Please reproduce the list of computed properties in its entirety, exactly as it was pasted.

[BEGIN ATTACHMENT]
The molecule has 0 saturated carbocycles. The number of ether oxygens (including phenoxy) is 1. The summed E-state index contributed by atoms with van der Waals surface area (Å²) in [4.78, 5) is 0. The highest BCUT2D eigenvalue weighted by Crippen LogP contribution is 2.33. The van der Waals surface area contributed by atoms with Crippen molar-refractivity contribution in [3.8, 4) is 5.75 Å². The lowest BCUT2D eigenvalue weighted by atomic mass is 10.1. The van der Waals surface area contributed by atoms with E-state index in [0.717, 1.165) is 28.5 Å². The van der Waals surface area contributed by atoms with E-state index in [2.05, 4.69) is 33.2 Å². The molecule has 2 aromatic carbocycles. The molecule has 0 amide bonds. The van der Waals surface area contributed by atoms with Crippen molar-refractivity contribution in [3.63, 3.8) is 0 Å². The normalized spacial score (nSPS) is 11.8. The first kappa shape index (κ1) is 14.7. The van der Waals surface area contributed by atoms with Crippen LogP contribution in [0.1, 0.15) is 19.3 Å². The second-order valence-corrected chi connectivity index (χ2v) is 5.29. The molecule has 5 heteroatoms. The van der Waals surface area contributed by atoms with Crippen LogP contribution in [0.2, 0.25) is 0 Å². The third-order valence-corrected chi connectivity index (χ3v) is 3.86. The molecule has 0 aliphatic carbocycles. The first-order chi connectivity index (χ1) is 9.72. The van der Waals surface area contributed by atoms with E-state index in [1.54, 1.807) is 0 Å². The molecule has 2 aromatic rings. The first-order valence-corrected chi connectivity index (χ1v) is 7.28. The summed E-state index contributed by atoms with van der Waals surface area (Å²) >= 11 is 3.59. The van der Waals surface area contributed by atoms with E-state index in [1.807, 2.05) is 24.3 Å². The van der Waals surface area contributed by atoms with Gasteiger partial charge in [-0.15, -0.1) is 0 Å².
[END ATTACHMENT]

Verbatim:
The molecule has 0 saturated carbocycles. The number of ether oxygens (including phenoxy) is 1. The summed E-state index contributed by atoms with van der Waals surface area (Å²) in [4.78, 5) is 0. The highest BCUT2D eigenvalue weighted by Crippen LogP contribution is 2.33. The van der Waals surface area contributed by atoms with Crippen molar-refractivity contribution in [3.8, 4) is 5.75 Å². The lowest BCUT2D eigenvalue weighted by atomic mass is 10.1. The van der Waals surface area contributed by atoms with E-state index in [0.717, 1.165) is 28.5 Å². The van der Waals surface area contributed by atoms with E-state index in [2.05, 4.69) is 33.2 Å². The molecule has 2 aromatic carbocycles. The molecule has 0 amide bonds. The van der Waals surface area contributed by atoms with Crippen molar-refractivity contribution in [3.63, 3.8) is 0 Å². The normalized spacial score (nSPS) is 11.8. The first kappa shape index (κ1) is 14.7. The van der Waals surface area contributed by atoms with Crippen LogP contribution in [0.1, 0.15) is 19.3 Å². The second-order valence-corrected chi connectivity index (χ2v) is 5.29. The molecule has 5 heteroatoms. The van der Waals surface area contributed by atoms with Crippen LogP contribution in [0.2, 0.25) is 0 Å². The third-order valence-corrected chi connectivity index (χ3v) is 3.86. The molecule has 0 aliphatic carbocycles. The first-order chi connectivity index (χ1) is 9.72. The van der Waals surface area contributed by atoms with E-state index in [1.54, 1.807) is 0 Å². The molecule has 2 aromatic rings. The first-order valence-corrected chi connectivity index (χ1v) is 7.28. The summed E-state index contributed by atoms with van der Waals surface area (Å²) >= 11 is 3.59. The van der Waals surface area contributed by atoms with E-state index in [1.807, 2.05) is 24.3 Å². The van der Waals surface area contributed by atoms with Gasteiger partial charge in [-0.15, -0.1) is 0 Å².